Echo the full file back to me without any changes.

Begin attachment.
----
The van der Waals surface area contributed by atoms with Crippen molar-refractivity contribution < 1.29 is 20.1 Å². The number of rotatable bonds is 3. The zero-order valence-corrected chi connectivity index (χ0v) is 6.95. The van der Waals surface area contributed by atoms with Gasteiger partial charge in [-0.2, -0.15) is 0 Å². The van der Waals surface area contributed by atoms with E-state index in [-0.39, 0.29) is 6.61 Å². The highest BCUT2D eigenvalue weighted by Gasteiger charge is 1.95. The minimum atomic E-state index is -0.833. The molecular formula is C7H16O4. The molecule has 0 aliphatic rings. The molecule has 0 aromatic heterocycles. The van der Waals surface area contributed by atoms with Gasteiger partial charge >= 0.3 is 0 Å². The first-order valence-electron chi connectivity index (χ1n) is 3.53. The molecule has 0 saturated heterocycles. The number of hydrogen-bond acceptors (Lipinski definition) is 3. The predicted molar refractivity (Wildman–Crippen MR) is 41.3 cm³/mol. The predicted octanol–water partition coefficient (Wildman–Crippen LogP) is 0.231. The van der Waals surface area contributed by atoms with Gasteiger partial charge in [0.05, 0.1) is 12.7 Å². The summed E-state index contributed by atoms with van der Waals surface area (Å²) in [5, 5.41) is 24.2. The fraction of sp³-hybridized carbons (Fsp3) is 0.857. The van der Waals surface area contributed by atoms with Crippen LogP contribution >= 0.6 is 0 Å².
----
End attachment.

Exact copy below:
The van der Waals surface area contributed by atoms with Crippen molar-refractivity contribution < 1.29 is 20.1 Å². The number of rotatable bonds is 3. The zero-order valence-corrected chi connectivity index (χ0v) is 6.95. The van der Waals surface area contributed by atoms with Gasteiger partial charge in [-0.2, -0.15) is 0 Å². The van der Waals surface area contributed by atoms with E-state index in [-0.39, 0.29) is 6.61 Å². The highest BCUT2D eigenvalue weighted by Gasteiger charge is 1.95. The minimum atomic E-state index is -0.833. The molecular formula is C7H16O4. The molecule has 0 aliphatic rings. The molecule has 0 aromatic heterocycles. The van der Waals surface area contributed by atoms with Gasteiger partial charge >= 0.3 is 0 Å². The first-order valence-electron chi connectivity index (χ1n) is 3.53. The molecule has 0 saturated heterocycles. The number of hydrogen-bond acceptors (Lipinski definition) is 3. The predicted molar refractivity (Wildman–Crippen MR) is 41.3 cm³/mol. The predicted octanol–water partition coefficient (Wildman–Crippen LogP) is 0.231. The van der Waals surface area contributed by atoms with Gasteiger partial charge in [0.05, 0.1) is 12.7 Å². The summed E-state index contributed by atoms with van der Waals surface area (Å²) in [5, 5.41) is 24.2. The fraction of sp³-hybridized carbons (Fsp3) is 0.857. The van der Waals surface area contributed by atoms with Crippen LogP contribution >= 0.6 is 0 Å².